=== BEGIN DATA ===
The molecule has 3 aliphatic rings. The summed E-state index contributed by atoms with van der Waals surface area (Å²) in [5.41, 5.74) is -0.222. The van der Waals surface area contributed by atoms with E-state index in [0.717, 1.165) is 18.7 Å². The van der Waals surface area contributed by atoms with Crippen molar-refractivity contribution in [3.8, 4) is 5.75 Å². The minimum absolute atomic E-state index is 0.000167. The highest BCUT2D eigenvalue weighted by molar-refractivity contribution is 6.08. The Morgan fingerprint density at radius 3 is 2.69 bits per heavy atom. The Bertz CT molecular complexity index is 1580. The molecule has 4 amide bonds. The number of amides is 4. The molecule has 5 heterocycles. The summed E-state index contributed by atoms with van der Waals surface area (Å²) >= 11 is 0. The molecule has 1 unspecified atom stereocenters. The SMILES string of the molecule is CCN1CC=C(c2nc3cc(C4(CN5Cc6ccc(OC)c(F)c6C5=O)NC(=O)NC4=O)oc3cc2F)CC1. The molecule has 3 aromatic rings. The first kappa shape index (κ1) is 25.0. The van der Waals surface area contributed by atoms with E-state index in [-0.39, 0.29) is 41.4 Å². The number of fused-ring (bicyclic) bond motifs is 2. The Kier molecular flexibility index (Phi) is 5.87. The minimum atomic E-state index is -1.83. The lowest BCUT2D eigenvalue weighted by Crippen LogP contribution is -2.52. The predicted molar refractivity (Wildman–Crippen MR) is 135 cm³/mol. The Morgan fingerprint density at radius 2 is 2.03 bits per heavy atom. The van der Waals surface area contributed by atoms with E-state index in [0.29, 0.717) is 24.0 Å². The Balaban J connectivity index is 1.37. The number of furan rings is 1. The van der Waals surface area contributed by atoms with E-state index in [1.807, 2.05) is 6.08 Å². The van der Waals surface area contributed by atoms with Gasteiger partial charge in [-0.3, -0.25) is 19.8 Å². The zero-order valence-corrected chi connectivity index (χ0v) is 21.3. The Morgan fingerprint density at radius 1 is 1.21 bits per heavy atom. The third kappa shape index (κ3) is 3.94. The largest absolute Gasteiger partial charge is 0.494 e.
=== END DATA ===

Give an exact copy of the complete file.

The molecule has 3 aliphatic rings. The summed E-state index contributed by atoms with van der Waals surface area (Å²) in [5.41, 5.74) is -0.222. The van der Waals surface area contributed by atoms with E-state index in [0.717, 1.165) is 18.7 Å². The van der Waals surface area contributed by atoms with Crippen molar-refractivity contribution in [3.8, 4) is 5.75 Å². The minimum absolute atomic E-state index is 0.000167. The highest BCUT2D eigenvalue weighted by molar-refractivity contribution is 6.08. The Morgan fingerprint density at radius 3 is 2.69 bits per heavy atom. The Bertz CT molecular complexity index is 1580. The molecule has 4 amide bonds. The number of amides is 4. The molecule has 5 heterocycles. The summed E-state index contributed by atoms with van der Waals surface area (Å²) >= 11 is 0. The molecule has 1 unspecified atom stereocenters. The SMILES string of the molecule is CCN1CC=C(c2nc3cc(C4(CN5Cc6ccc(OC)c(F)c6C5=O)NC(=O)NC4=O)oc3cc2F)CC1. The molecule has 3 aromatic rings. The first kappa shape index (κ1) is 25.0. The van der Waals surface area contributed by atoms with E-state index in [-0.39, 0.29) is 41.4 Å². The number of fused-ring (bicyclic) bond motifs is 2. The Kier molecular flexibility index (Phi) is 5.87. The minimum atomic E-state index is -1.83. The lowest BCUT2D eigenvalue weighted by Crippen LogP contribution is -2.52. The predicted molar refractivity (Wildman–Crippen MR) is 135 cm³/mol. The Morgan fingerprint density at radius 2 is 2.03 bits per heavy atom. The van der Waals surface area contributed by atoms with E-state index in [0.29, 0.717) is 24.0 Å². The Balaban J connectivity index is 1.37. The number of furan rings is 1. The van der Waals surface area contributed by atoms with E-state index in [1.807, 2.05) is 6.08 Å². The van der Waals surface area contributed by atoms with Gasteiger partial charge in [-0.3, -0.25) is 19.8 Å². The zero-order valence-corrected chi connectivity index (χ0v) is 21.3. The Morgan fingerprint density at radius 1 is 1.21 bits per heavy atom. The third kappa shape index (κ3) is 3.94. The largest absolute Gasteiger partial charge is 0.494 e.